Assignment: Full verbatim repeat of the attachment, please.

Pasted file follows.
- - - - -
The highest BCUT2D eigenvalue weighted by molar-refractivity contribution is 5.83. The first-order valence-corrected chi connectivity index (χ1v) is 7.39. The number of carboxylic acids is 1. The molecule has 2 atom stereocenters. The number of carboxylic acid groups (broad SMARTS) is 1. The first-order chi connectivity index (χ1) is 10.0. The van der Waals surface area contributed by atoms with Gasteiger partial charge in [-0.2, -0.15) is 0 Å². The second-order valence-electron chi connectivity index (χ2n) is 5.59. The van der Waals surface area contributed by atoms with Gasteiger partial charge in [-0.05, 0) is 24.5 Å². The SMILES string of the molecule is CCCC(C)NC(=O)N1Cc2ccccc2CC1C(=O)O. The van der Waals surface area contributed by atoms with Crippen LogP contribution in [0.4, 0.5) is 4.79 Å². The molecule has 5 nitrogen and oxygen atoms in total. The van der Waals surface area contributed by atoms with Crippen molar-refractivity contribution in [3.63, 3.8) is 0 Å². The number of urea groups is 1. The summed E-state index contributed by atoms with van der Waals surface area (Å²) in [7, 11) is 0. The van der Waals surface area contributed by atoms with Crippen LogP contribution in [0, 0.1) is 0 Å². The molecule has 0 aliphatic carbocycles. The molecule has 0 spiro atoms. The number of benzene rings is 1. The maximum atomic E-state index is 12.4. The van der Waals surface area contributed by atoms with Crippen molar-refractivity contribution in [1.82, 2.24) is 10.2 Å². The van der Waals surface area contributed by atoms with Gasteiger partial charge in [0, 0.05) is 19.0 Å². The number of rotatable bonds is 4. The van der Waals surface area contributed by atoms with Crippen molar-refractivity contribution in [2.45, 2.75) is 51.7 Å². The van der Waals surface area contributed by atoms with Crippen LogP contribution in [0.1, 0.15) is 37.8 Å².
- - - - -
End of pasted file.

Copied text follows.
The highest BCUT2D eigenvalue weighted by molar-refractivity contribution is 5.83. The first-order valence-corrected chi connectivity index (χ1v) is 7.39. The number of carboxylic acids is 1. The molecule has 2 atom stereocenters. The number of carboxylic acid groups (broad SMARTS) is 1. The first-order chi connectivity index (χ1) is 10.0. The van der Waals surface area contributed by atoms with Gasteiger partial charge in [-0.2, -0.15) is 0 Å². The second-order valence-electron chi connectivity index (χ2n) is 5.59. The van der Waals surface area contributed by atoms with Gasteiger partial charge in [-0.05, 0) is 24.5 Å². The SMILES string of the molecule is CCCC(C)NC(=O)N1Cc2ccccc2CC1C(=O)O. The van der Waals surface area contributed by atoms with Crippen LogP contribution in [0.4, 0.5) is 4.79 Å². The molecule has 5 nitrogen and oxygen atoms in total. The van der Waals surface area contributed by atoms with Crippen molar-refractivity contribution in [3.63, 3.8) is 0 Å². The number of urea groups is 1. The summed E-state index contributed by atoms with van der Waals surface area (Å²) in [7, 11) is 0. The van der Waals surface area contributed by atoms with Crippen LogP contribution in [0, 0.1) is 0 Å². The molecule has 0 aliphatic carbocycles. The molecule has 0 spiro atoms. The number of benzene rings is 1. The maximum atomic E-state index is 12.4. The van der Waals surface area contributed by atoms with Crippen molar-refractivity contribution in [1.82, 2.24) is 10.2 Å². The van der Waals surface area contributed by atoms with Gasteiger partial charge in [0, 0.05) is 19.0 Å². The number of rotatable bonds is 4. The van der Waals surface area contributed by atoms with Crippen molar-refractivity contribution in [2.45, 2.75) is 51.7 Å². The van der Waals surface area contributed by atoms with Crippen LogP contribution in [0.1, 0.15) is 37.8 Å².